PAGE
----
We then turned to INTENTIONAL INTERFERENCE WITH INTERESTS IN CHATTELS. The TORTS (INTERFERENCE WITH GOODS) ACT 1977 provides a statutory basis for the complex law relating to wrongful interference with interests in chattels. The Act provides no full definition of the other torts in this area, and so reference to common law principles is necessary to understand the present law. The Act provides a new term “wrongful interference with goods” to embrace all torts concerned with the protection of interests in chattels:

Committing any act of direct physical interference with a chattel in the possession of another person without lawful justification is a trespass to goods.

It is probable that the tort must be committed intentionally and is actionable per se, just as with other forms of trespass. In common with other trespasses, the defendant’s act must be direct. A person mixing drugs with a greyhound’s food commits trespass to the food but not to the racehorse, as the effects on the greyhound are indirect and consequential.

The tort may be committed in many ways, for example by taking goods, moving goods from one place to another, striking a person’s dog, erasing a tape recording, shooting a racing pigeon or scratching a car.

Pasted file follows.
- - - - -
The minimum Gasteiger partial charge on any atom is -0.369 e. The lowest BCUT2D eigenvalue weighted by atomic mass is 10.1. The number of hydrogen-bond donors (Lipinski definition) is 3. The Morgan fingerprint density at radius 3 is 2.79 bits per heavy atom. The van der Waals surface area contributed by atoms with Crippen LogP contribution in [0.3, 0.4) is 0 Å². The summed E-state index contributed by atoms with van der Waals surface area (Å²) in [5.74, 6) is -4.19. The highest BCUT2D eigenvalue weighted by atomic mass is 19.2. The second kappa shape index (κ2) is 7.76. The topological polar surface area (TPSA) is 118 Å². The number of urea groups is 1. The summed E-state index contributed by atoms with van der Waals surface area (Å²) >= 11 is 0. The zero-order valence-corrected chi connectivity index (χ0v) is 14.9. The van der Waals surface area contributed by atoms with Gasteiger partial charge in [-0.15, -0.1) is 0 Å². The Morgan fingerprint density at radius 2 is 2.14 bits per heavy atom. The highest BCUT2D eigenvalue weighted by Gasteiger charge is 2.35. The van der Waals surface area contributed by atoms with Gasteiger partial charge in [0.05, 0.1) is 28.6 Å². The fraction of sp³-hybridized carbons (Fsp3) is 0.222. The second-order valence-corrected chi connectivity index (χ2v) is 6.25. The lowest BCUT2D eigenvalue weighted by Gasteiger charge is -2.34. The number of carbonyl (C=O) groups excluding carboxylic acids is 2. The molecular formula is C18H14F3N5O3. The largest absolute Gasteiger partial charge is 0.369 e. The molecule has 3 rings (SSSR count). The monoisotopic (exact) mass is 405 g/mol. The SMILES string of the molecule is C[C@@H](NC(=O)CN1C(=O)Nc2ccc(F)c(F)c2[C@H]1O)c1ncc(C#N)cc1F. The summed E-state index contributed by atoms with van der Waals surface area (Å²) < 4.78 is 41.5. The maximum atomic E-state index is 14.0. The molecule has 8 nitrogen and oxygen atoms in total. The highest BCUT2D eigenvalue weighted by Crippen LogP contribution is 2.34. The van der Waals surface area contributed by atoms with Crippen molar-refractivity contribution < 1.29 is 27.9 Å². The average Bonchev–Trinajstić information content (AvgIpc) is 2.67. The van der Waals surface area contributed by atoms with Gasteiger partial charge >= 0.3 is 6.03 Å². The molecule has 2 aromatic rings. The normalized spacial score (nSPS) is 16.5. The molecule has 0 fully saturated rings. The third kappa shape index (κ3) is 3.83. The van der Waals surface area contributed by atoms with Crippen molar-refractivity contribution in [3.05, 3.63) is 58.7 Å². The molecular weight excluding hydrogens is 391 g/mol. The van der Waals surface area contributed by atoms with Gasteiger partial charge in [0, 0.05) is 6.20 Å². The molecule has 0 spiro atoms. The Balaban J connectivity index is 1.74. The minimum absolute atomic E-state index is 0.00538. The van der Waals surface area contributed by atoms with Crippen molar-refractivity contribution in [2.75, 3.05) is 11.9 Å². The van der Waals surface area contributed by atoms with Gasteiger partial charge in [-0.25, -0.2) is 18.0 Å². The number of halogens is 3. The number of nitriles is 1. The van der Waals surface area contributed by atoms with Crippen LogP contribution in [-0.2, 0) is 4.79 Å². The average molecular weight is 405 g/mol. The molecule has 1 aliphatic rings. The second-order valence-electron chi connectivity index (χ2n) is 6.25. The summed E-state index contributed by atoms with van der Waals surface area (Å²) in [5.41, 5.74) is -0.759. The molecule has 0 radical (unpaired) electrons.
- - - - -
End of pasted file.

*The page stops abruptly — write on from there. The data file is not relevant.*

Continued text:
The question of car clamping was raised in Arthur v Anker (1996). The Court of Appeal specified the conditions which, if met, would mean that the clampers committed no tort or crime:

In effect the motorist is volens to the clamping when these conditions are met, although what would happen if the motorist put a sign in his vehicle specifically stating that he does not consent has yet to be tested. Why? Because I have only recently thought about it!

Vine v Waitham Forest LBC [2000]. The claimant’s car was wheel clamped whilst parked on D’s property. Judge found that the claimant had not seen the warning notice. Argued by the defendant that whether a person had voluntarily assumed the risk or consented to the trespass to their property was to be tested objectively. CA rejected this. The act of clamping a car, even one that was trespassing was one of trespass to goods, unless it could be shown that the owner had consented to or willingly accepted the risk. You have to establish that P saw and understood the significance of the notice. Normally visible notices would lead to such a conclusion. However, the judge’s finding makes this impossible.

We will begin with looking at conversion next time.

There is no class next week, half-term. See you on Tuesday 20th February.

HI John,

Great blog, how do I get in touch with you, regarding a case im working on?


Laurence Easeman